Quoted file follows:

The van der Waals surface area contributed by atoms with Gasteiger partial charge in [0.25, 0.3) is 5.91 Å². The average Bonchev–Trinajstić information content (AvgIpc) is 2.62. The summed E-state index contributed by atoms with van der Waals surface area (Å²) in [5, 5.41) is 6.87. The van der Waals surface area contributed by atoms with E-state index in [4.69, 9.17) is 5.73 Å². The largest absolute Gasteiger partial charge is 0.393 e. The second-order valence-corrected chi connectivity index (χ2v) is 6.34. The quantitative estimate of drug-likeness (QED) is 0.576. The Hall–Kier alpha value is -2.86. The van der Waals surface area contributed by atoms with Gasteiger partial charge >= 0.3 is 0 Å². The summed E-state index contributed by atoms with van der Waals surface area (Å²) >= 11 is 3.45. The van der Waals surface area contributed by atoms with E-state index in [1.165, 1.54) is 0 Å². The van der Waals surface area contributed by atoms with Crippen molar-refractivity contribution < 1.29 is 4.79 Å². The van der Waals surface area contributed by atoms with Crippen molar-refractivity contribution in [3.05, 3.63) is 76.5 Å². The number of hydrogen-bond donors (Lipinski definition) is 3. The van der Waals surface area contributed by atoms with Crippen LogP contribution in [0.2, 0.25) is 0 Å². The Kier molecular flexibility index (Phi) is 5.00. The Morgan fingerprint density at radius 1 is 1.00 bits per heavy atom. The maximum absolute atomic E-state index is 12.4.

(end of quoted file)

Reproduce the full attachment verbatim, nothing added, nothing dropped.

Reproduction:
The van der Waals surface area contributed by atoms with Gasteiger partial charge in [0.25, 0.3) is 5.91 Å². The average Bonchev–Trinajstić information content (AvgIpc) is 2.62. The summed E-state index contributed by atoms with van der Waals surface area (Å²) in [5, 5.41) is 6.87. The van der Waals surface area contributed by atoms with E-state index in [4.69, 9.17) is 5.73 Å². The largest absolute Gasteiger partial charge is 0.393 e. The second-order valence-corrected chi connectivity index (χ2v) is 6.34. The quantitative estimate of drug-likeness (QED) is 0.576. The Hall–Kier alpha value is -2.86. The van der Waals surface area contributed by atoms with Gasteiger partial charge >= 0.3 is 0 Å². The summed E-state index contributed by atoms with van der Waals surface area (Å²) >= 11 is 3.45. The van der Waals surface area contributed by atoms with E-state index in [1.165, 1.54) is 0 Å². The van der Waals surface area contributed by atoms with Crippen molar-refractivity contribution < 1.29 is 4.79 Å². The van der Waals surface area contributed by atoms with Crippen molar-refractivity contribution in [3.05, 3.63) is 76.5 Å². The number of hydrogen-bond donors (Lipinski definition) is 3. The van der Waals surface area contributed by atoms with Crippen LogP contribution in [0.2, 0.25) is 0 Å². The Kier molecular flexibility index (Phi) is 5.00. The Morgan fingerprint density at radius 1 is 1.00 bits per heavy atom. The maximum absolute atomic E-state index is 12.4.